A pioneer pilot in the finest sense of the term, Nancy Hopkins Tier not only witnessed aviation's coming of age; she helped mold it. Born in 1909 in Washington, D.C., into an illustrious family, her relatives included Dr. Johns Hopkins of university fame and American artist Charles Dana Gibson. Nancy learned to fly at the tender age of 18 and earned her limited commercial license (# 5889) in 1929 at Roosevelt Field, New York. Before earning her license, Nancy--always seeking adventure--flew down Pennsylvania Avenue over the Inaugural Parade for Herbert Hoover and can be personally thanked for some flight restrictions that now exist. She quickly earned her FAI Sporting License (#7677)--signed by Orville Wright--and her transport license in 1931.
During the early air race and derby era, Nancy was a sales representative for Viking Flying Boat Company's Kittyhawk aircraft. In 1930, she flew the Kittyhawk as the only woman in the grueling 5000-mile Ford Reliability Tour and the 2000-mile Women's Dixie Derby. Additionally, Nancy served as a hostess at Roosevelt Field, where she often rubbed elbows with many other greats of early American aviation. Crowned Connecticut Speed Champion in 1931 and Meridien Aviation Pylon Race Winner in 1932, she continued amassing trophies and titles up to 1992. Nancy had slowed down enough to fall in love with and marry Irving V. Tier in 1931, eventually rearing three children. While a wife and mother, Nancy was determined to continue her flying exploits, and was one of the first women to fly solo coast-to-coast in 1933.
In 1942, she joined the Civil Air Patrol and served for more than 18 years. She flew bomb patrols for the Civil Air Patrol during World War II and was their first female wing commander. She flew the first-day covers of the Amelia Earhart stamp in 1963 from Atchison to New York City and presented the covers to then-Mayor Wagner. C.W. Post University in 1976 and the Wings Club in 1983 honored Nancy for her aviation achievements. She was recognized for outstanding service to the Civil Air Patrol in 1981, elected to the "Pioneer Women in Aviation" Hall of Fame in 1992, and is an honorary member of the United States Air Force's 38th Strategic Missile Wing.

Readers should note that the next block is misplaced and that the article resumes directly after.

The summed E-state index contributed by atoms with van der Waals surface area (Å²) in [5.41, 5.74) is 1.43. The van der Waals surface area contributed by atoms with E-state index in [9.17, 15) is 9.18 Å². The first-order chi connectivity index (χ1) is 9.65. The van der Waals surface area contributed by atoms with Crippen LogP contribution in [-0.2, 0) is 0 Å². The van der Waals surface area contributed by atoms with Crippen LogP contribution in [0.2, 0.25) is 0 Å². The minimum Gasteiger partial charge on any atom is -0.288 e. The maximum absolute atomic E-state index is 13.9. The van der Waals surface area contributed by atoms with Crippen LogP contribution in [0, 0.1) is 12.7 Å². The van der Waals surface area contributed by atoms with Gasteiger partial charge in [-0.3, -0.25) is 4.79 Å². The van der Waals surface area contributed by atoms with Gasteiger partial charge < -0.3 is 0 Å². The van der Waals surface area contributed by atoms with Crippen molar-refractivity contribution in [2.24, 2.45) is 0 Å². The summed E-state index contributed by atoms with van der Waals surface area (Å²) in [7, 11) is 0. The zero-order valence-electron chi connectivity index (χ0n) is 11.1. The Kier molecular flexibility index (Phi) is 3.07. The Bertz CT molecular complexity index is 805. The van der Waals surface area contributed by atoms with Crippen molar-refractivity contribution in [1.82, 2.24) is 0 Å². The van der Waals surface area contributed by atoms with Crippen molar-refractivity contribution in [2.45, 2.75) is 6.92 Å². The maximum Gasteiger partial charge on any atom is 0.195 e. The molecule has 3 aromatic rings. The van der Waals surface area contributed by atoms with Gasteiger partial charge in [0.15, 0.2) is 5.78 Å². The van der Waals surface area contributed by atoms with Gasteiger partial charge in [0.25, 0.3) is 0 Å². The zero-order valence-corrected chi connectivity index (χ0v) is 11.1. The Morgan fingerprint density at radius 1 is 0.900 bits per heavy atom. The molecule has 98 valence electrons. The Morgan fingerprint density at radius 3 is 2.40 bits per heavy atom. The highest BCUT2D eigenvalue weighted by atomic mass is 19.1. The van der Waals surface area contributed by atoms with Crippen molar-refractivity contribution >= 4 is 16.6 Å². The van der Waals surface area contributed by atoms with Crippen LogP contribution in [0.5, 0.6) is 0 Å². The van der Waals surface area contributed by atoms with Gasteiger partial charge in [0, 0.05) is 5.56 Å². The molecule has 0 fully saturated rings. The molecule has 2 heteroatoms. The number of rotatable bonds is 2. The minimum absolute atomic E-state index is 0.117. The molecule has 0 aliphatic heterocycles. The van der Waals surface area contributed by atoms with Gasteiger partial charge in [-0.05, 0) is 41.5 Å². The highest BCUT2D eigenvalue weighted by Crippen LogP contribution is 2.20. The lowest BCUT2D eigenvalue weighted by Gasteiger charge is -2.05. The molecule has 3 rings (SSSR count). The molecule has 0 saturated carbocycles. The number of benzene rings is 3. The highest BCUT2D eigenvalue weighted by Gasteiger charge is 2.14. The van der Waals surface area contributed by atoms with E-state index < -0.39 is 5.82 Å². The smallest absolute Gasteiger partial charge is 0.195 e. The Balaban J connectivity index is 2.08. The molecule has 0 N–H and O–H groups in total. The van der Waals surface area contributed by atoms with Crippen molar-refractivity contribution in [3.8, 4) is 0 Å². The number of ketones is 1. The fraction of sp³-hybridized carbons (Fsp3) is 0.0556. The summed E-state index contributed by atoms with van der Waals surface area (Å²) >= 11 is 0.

Always an active aviation enthusiast who has supported the advance of women in aviation, Nancy is a charter member of the Ninety-Nines from their first meeting in 1929. Her most impassioned project was the creation of the International Women's Air and Space Museum. This life-long dream was realized in March 1986, when Nancy presided as the museum's president on its opening day. She served as president until 1994 and chairman of the board.
A young woman took to the sky for a routine check ride during the winter of 1931. As she attempted a maneuver, her biplane entered a deadly flat spin. The woman climbed out of the cockpit preparing to jump. However, the weight of her body on the wing changed the center of gravity and stabilized the aircraft. She inched her way back into the cockpit, recovered at 200 feet, and landed ...It was hard-earned experience such as this that led to Nancy's selection as a pilot sales representative for the Kittyhawk biplane, which she flew over 7,000 miles in one year.